Vegan “cheese” products are also worth avoiding as they are highly processed and don’t contain anything found in nature but rather chemical lab-created substances that don’t offer any real nutritional value. Suppose you need to have a little cheese; opt for hard cheese like Parmiggiano Reggiano. It is fermented and, therefore, a higher quality product with little to no lactose making it less likely to contain casomorphins.
But that’s not all! Check out my list below and get more help transitioning to a wheat and dairy-free lifestyle.
5. My top 10 resources to help you on your wheat and dairy-free journey
I curated a list of my favourite go-to websites for all your wheat and dairy-free meals.
- Meghan Telpner is not only an excellent resource for delicious recipes, but she has an online cooking school too! I attended her school, which gave me the confidence to get in the kitchen and cook things I never thought I could or would. Of course, I’m not the type of person who wants to spend hours in the kitchen, but with a few culinary tips, I feel like it’s so easy now to get clean and tasty food on the table in a short time with minimal effort, and that’s my style.
- If you have a hankering for baking and would love to learn how to bake dairy and gluten-free, then check out this online baking academy.
- Dr. Josh Axe is your go-to resource if you’re up for learning new recipes, health information, and nutrition science without becoming a nutritionist along your dairy and wheat-free journey.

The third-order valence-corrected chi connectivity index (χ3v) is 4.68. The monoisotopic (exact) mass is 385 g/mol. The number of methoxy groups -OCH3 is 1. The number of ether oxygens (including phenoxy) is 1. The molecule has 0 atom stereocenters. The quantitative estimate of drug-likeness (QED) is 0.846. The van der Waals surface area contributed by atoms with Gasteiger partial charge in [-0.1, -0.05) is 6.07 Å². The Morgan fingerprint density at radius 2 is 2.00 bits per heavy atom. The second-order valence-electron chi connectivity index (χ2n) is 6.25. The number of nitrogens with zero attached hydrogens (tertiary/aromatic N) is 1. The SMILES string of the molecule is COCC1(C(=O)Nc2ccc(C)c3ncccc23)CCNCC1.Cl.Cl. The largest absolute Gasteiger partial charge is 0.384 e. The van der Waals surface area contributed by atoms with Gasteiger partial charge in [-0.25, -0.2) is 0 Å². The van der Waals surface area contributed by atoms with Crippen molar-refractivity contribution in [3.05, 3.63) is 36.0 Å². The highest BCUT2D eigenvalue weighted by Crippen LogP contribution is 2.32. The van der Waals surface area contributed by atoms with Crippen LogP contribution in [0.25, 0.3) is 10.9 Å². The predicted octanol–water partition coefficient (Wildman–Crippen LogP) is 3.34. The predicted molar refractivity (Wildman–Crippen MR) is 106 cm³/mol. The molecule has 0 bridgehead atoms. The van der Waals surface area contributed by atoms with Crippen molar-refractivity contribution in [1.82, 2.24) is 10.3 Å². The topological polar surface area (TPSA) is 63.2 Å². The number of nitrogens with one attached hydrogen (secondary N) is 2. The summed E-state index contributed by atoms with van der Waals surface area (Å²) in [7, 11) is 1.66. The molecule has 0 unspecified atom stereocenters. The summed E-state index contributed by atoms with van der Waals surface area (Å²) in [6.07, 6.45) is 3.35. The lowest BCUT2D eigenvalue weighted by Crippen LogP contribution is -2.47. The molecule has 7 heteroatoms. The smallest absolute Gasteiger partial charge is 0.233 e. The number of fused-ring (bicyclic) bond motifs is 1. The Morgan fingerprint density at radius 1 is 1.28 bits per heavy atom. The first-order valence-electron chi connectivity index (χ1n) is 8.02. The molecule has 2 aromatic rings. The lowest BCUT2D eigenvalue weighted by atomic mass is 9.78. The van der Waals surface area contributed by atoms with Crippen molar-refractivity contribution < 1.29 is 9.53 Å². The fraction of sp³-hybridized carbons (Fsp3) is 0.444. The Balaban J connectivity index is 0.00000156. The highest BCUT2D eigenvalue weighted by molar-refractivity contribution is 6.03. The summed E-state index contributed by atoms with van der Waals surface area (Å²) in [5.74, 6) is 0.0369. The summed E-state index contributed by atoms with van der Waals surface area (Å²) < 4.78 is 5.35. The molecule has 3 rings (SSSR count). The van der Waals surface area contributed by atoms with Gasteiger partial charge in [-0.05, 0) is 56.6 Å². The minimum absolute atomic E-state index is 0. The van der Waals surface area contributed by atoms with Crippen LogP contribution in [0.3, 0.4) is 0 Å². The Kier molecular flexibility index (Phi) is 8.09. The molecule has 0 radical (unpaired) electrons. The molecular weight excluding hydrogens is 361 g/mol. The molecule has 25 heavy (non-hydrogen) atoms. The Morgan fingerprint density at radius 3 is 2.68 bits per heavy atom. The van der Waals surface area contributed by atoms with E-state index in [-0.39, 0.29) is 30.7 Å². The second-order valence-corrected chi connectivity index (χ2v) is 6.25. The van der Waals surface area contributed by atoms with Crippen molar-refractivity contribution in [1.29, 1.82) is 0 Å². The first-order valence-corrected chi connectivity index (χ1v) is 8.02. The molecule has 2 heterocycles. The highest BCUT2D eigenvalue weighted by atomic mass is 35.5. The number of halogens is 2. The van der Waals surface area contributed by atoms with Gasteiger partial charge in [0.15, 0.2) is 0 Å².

- Danielle Walker transitioned to wheat and dairy-free lifestyle to reverse her chronic health condition, and now she has a beautiful website with delicious recipes and cookbooks.
- If you’re a foodie, then you’ve probably heard of Oh She Glows; Angela’s blog is my got-to-clean vegan resource when I want to cook with plant-based ingredients that aren’t chock-full of synthetic food-like chemical substances.
- Joy McCarthy is the founder of Joyous Health, a fantastic resource with delicious recipes, cookbooks, a clean beauty line, and health podcasts too!
- Dr. Mark Hyman is your trusted Medical Doctor regarding nutritional science and delicious wheat and dairy-free recipes.
- Dr. William Davis is also a medical doctor specializing in the cardiovascular system and gut health and has delicious recipes and cookbooks. He wrote the bible on wheat – you may remember his book Wheat Belly. Check out his website if you’re like me and want to get into the weeds on the wheat debate or need guidance on detoxing from wheat.
- If you want to try a wheat and dairy-free challenge, check out the Whole 30 Plan. Melissa Urban, the founder of Whole 30, blogged years ago about a 30-day dietary experiment that transformed her health, habits, and emotional relationship with food. Since then, millions of people have successfully tried her 30-day challenge of clean, whole foods eating.
- Julie Daniluk, nutritionist and TV host, has been creating recipes on her blog for years and has a lineup of mouthwatering cookbooks to keep you on track. Her fun personality, compassionate approach, and personal story with food inspire us to get honest about our habits and how we can finally thrive regarding our health.
While it may seem daunting, eliminating wheat and dairy from your diet can benefit your health and is worth the effort. If you’re struggling to give them up completely, work with a nutritionist like me who can help develop a plan that works for you. With a little effort, you could be on your way to better health and reduced cravings that addictive foods can cause. Give one or more of these ideas a try, and see how you feel!